For days, months, and years, Ah-Nam indulged himself in finding out how the little insects fought. Ah-Nam constantly poked the creatures with sticks, making them fight each other. By doing so, Ah-Nam gradually managed to observe and analyse the offensive and defensive moves made by the insects. Aided by his Shaolin kung fu knowledge, Ah-Nam was able to formulate some very useful techniques based on the insects' fighting style.

One day when Monk Set again challenged him, Ah-Nam realised that the time had come for him to test out all he had discovered during the last three years. Ah-Nam this time used the high-speed mantis techniques he had developed, completely overpowering Monk Set. The noises of the fight attracted the attention of the temple Abbot, Sim Yan. When Sim Yan saw the amazing new techniques used by Ah-Nam, he was overwhelmed. The Abbot immediately stopped the fight and asked who had taught Ah-Nam the strange techniques. Ah-Nam told Sim Yan about his encounter with the little insect and how he had developed and formed his new style of kung fu. The Abbot was so impressed that he immediately ordered maximum co-operation to be given to Ah-Nam by the Martial Hall of Shaolin.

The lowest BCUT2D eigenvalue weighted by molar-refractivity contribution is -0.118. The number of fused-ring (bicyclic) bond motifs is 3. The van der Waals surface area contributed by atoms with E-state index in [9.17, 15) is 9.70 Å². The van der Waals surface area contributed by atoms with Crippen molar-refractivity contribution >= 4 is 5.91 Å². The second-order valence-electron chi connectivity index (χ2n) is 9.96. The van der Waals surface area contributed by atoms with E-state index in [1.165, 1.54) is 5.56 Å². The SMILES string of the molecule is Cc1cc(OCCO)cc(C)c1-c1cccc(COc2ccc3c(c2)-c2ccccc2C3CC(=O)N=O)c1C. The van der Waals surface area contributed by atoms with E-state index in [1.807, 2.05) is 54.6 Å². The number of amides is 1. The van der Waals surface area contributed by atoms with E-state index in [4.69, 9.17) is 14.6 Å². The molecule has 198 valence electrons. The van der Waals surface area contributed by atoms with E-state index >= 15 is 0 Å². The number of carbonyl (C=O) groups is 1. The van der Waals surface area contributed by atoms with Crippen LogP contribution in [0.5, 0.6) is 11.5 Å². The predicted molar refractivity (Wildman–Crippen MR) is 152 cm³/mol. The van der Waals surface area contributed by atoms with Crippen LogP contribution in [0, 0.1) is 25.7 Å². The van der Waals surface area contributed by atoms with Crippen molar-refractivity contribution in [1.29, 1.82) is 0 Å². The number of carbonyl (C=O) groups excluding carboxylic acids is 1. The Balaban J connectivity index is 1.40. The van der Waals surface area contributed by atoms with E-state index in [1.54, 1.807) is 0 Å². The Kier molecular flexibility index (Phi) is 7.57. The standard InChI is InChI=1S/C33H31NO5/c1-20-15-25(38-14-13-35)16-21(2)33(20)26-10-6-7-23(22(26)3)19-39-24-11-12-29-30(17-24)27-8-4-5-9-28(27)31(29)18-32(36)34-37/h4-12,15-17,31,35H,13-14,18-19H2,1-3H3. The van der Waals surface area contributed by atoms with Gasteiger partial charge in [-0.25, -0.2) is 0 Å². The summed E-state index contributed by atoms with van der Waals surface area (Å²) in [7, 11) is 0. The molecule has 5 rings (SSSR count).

With all the help and facilities provided by the Shaolin temple, Ah-Nam soon completed the founding of this Southern Praying Mantis style. He then thanked the Abbot and the Shaolin monks and began the long journey back to his homeland in Guangzhou.

Ah-Nam's knowledge was passed on to a fellow monk, Wong Fook Go. Wong Fook Go travelled to the Tung Kong (East River) region of China where he met and taught the art to Lao Soei. Lao Soei was already proficient in Shaolin kung fu and after mastering Southern Praying Mantis earned a well-respected reputation. Lao Soei named the art "Chow Gar", in honour of Chow Ah-Nam. He later moved to Hong Kong and taught the art to many students including si-tai gung Ip Shui. Ip Shui mastered the art of Chow Gar and became the style's heir when Lao Soei died. Sadly, Ip Shui died on 27th April 2004 at the age of 90.

Ip Shui had taught several students such as Nat Yuen who resided in Brisbane, Australia for several years in the 1970's. Ip Shui's son, Ip Chee Keung, has since been named as the official heir of the Chow Gar system and teaches the style in the UK.

Chow Gar Tong Long is one of several styles of Southern Praying Mantis kung fu. Other students of Lao Soei founded very similar styles but with slight differences in technique, such as Chu Gar (Hakka boxing), Iron Ox, and Jook Lum (Bamboo Forest style).

Chow Gar is being taught at the Australian School of Kung Fu and Tai Chi today. It is presently one of the purest styles of kung fu, having been passed down through only a few generations to our Si-fu. A snapshot of the lineage relevant to our school is briefly illustrated below.

Chow Gar Family Tree


Si-tai gung Ip Shui

From Left: Si-fu Guy Sue-Tin, Dai si-hing Tony Conley, Si-fu Dennis Sue-Tin, Si-tai gung Ip Shui, Si-sook gung Dr H H Tan, Si-tai gung Ip Chee Keung